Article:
After Tuesday's announcement confirming a case of bovine spongiform encephalopathy (BSE), sometimes referred to as "mad cow disease," in a dairy cow in California, you may want a refresher course in mad cow basics.
It's important to keep in mind that U.S. health officials said the public risk posed by BSE is extremely low, and that residents don't need to take any specific precautions.
Here are the facts:
To hear Lakesha Reed describe her cooking talents she's not classically trained as a chef, "I'm just grandma trained."
Reed, a New Orleans native, moved to Houston, Texas, in 2005 as one of the city’s thousands of evacuees from Hurricane Katrina. We met her last month when CNN’s Defining America project hit the trail for Texas to find out how the Lone Star State has changed over the past decade.
This summer, CNN's Defining America project is traveling the country with the CNN Express bus and iReport to explore the stories behind the data and demographics that show how places are changing. This week, CNN brings you coverage from Texas.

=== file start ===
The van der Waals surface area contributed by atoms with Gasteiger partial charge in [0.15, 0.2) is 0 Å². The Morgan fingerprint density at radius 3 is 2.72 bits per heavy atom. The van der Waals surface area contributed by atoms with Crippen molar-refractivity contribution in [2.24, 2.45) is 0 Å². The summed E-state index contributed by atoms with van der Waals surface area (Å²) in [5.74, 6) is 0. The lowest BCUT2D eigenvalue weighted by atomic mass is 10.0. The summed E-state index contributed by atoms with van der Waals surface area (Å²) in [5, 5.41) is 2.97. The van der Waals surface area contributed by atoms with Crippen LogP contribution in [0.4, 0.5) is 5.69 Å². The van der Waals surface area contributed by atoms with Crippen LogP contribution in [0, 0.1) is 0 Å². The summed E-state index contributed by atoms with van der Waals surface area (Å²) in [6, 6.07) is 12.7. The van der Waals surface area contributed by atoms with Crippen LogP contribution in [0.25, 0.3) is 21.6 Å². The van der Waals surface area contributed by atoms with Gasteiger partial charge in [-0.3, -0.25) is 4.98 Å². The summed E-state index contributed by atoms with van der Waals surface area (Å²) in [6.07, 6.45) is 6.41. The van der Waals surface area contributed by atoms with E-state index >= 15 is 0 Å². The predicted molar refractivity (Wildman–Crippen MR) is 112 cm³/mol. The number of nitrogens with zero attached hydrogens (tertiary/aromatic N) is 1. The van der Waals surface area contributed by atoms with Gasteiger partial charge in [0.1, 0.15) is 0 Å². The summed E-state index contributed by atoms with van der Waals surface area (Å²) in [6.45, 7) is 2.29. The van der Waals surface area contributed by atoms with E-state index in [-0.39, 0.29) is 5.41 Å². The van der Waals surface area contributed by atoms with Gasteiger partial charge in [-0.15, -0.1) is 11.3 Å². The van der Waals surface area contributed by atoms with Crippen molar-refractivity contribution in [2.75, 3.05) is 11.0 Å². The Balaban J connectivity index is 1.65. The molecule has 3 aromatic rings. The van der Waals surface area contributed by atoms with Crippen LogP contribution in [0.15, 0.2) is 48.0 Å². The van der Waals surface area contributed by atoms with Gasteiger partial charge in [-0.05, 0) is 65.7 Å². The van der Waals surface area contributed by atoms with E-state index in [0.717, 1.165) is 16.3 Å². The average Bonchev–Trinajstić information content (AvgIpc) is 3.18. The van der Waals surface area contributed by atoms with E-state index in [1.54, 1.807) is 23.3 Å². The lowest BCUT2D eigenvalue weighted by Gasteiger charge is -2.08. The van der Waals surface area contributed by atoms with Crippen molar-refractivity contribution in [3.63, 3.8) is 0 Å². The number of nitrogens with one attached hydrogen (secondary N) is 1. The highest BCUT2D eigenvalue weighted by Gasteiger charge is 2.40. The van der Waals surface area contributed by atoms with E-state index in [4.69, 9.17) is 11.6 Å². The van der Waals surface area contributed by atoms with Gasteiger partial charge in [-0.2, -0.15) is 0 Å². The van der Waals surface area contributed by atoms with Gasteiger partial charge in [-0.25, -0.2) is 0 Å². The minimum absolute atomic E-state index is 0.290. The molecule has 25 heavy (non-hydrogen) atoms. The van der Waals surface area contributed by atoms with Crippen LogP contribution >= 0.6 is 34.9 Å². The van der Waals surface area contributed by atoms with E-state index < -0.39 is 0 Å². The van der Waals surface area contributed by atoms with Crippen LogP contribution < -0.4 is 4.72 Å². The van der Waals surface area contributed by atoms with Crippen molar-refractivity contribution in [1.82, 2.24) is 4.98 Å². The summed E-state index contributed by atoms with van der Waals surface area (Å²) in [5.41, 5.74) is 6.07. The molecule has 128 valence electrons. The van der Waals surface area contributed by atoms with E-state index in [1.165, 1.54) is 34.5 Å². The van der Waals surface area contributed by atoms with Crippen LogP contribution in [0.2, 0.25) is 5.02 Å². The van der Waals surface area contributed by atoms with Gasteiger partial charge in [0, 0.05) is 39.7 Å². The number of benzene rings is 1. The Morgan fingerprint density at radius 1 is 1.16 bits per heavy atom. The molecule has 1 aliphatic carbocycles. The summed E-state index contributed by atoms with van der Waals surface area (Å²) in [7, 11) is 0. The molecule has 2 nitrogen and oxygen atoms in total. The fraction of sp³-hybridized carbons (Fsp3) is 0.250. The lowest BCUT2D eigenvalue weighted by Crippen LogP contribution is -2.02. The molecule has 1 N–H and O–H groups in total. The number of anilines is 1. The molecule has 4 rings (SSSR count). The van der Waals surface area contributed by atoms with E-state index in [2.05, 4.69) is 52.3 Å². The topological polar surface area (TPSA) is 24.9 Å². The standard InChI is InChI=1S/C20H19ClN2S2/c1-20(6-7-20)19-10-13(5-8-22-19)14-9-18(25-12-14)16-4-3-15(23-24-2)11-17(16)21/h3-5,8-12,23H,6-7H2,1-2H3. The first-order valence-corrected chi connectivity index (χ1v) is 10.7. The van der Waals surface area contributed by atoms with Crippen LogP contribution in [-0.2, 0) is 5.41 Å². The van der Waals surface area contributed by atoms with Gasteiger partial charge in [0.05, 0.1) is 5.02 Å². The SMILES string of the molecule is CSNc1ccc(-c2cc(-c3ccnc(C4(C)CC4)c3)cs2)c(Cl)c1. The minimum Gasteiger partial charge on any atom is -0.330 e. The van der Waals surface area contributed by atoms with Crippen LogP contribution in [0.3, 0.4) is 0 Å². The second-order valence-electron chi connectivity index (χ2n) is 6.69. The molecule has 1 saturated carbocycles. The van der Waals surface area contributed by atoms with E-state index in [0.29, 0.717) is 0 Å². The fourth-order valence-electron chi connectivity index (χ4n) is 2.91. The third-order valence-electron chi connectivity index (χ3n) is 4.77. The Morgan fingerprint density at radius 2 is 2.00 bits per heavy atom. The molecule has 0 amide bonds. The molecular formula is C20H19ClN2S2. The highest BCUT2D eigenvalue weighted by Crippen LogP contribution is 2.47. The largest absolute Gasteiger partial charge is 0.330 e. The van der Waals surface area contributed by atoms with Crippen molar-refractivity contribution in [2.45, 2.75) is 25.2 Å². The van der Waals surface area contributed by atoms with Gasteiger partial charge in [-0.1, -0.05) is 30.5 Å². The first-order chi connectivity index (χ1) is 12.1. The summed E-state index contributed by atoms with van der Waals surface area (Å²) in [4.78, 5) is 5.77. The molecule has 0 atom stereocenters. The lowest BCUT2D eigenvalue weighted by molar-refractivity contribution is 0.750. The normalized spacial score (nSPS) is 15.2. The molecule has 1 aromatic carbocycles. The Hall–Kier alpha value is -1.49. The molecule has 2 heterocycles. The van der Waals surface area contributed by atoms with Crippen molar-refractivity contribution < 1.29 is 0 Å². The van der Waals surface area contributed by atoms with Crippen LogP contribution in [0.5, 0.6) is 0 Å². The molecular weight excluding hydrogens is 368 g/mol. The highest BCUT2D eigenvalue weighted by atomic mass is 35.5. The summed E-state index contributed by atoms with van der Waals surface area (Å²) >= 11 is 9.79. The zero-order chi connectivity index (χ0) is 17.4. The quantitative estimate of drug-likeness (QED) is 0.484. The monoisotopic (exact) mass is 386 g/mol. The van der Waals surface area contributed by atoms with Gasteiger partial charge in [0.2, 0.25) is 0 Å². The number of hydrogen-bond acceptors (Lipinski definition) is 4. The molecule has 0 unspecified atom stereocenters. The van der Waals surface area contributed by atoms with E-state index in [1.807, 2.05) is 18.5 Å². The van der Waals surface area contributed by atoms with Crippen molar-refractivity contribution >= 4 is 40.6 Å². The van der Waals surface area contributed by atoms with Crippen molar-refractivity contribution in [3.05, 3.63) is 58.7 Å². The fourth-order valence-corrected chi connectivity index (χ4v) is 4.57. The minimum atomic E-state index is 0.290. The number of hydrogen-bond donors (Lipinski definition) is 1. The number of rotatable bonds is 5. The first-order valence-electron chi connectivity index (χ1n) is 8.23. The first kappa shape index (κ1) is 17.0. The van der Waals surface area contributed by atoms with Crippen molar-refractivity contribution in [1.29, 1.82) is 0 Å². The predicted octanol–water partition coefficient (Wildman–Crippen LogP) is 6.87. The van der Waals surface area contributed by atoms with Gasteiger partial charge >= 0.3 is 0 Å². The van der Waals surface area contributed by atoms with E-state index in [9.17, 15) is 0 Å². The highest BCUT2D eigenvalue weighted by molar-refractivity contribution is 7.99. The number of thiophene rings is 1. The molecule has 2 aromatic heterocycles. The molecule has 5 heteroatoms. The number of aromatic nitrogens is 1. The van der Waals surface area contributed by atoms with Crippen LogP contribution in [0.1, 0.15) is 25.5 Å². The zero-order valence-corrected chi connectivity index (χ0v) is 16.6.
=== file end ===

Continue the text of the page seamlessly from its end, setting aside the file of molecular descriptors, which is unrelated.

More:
In Texas, that's a word worth fighting for.
Just ask the owner of City Meat Market in Lee County, Texas, where folks have been wolfing down beef, chicken and pork served on traditional pink butcher paper for nearly 70 years. Texas Monthly Magazine ranked it among the Top 50 BBQ joints in the state.
Photographs from iReporter felixlace show Tokyo store shelves with dwindling food resources.
As Japan struggles to find footing after an earthquake and tsunami devastated much of the country, a nuclear threat now looms over the land as reactors suffer physical damage, allowing the release of radiation into the atmosphere.
Today, World Health Organization spokesman Peter Cordingley claimed that short-term exposure to food contaminated by radiation from Japan's damaged Fukushima Daiichi nuclear plant poses no immediate health risk. This echoes Japanese Chief Cabinet Secretary Yukio Edano's stated belief that the levels of radiation in food - while above the legal standards - do not pose any immediate health risk, and that they are mostly dangerous only if consumed repeatedly over one's lifetime.
While Dr. James Cox, an oncology professor at the MD Anderson Cancer Center in Houston, tells CNN's Thom Patterson that he believes the radiation levels measured in milk and spinach that tested positive for radioactive cesium-137 and iodine-131 isotopes pose a "nonexistent" immediate risk to humans, and "very low" long-term risk, he concedes that "radiation doses ingested through food is really very poorly understood."